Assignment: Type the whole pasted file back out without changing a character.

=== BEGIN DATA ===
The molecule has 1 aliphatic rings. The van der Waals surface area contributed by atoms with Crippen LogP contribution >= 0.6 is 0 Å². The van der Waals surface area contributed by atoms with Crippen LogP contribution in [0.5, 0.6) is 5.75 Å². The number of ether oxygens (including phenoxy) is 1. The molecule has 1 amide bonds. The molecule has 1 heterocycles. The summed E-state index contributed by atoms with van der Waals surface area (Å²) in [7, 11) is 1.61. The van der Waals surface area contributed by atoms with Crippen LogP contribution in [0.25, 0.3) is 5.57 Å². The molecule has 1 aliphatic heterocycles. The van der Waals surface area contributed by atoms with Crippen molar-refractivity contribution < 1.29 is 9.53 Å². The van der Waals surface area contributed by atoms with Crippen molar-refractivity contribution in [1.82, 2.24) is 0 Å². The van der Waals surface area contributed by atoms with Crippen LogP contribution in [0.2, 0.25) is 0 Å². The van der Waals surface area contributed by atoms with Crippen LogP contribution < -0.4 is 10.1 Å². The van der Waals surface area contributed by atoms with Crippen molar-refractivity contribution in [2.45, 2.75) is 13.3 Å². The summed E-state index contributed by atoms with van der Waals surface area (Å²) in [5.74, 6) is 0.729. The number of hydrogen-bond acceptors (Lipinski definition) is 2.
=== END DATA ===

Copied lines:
The molecule has 1 aliphatic rings. The van der Waals surface area contributed by atoms with Crippen LogP contribution >= 0.6 is 0 Å². The van der Waals surface area contributed by atoms with Crippen LogP contribution in [0.5, 0.6) is 5.75 Å². The number of ether oxygens (including phenoxy) is 1. The molecule has 1 amide bonds. The molecule has 1 heterocycles. The summed E-state index contributed by atoms with van der Waals surface area (Å²) in [7, 11) is 1.61. The van der Waals surface area contributed by atoms with Crippen LogP contribution in [0.25, 0.3) is 5.57 Å². The molecule has 1 aliphatic heterocycles. The van der Waals surface area contributed by atoms with Crippen molar-refractivity contribution < 1.29 is 9.53 Å². The van der Waals surface area contributed by atoms with Crippen molar-refractivity contribution in [1.82, 2.24) is 0 Å². The van der Waals surface area contributed by atoms with Crippen LogP contribution in [0.2, 0.25) is 0 Å². The van der Waals surface area contributed by atoms with Crippen LogP contribution < -0.4 is 10.1 Å². The van der Waals surface area contributed by atoms with Crippen molar-refractivity contribution in [2.45, 2.75) is 13.3 Å². The summed E-state index contributed by atoms with van der Waals surface area (Å²) in [5.74, 6) is 0.729. The number of hydrogen-bond acceptors (Lipinski definition) is 2.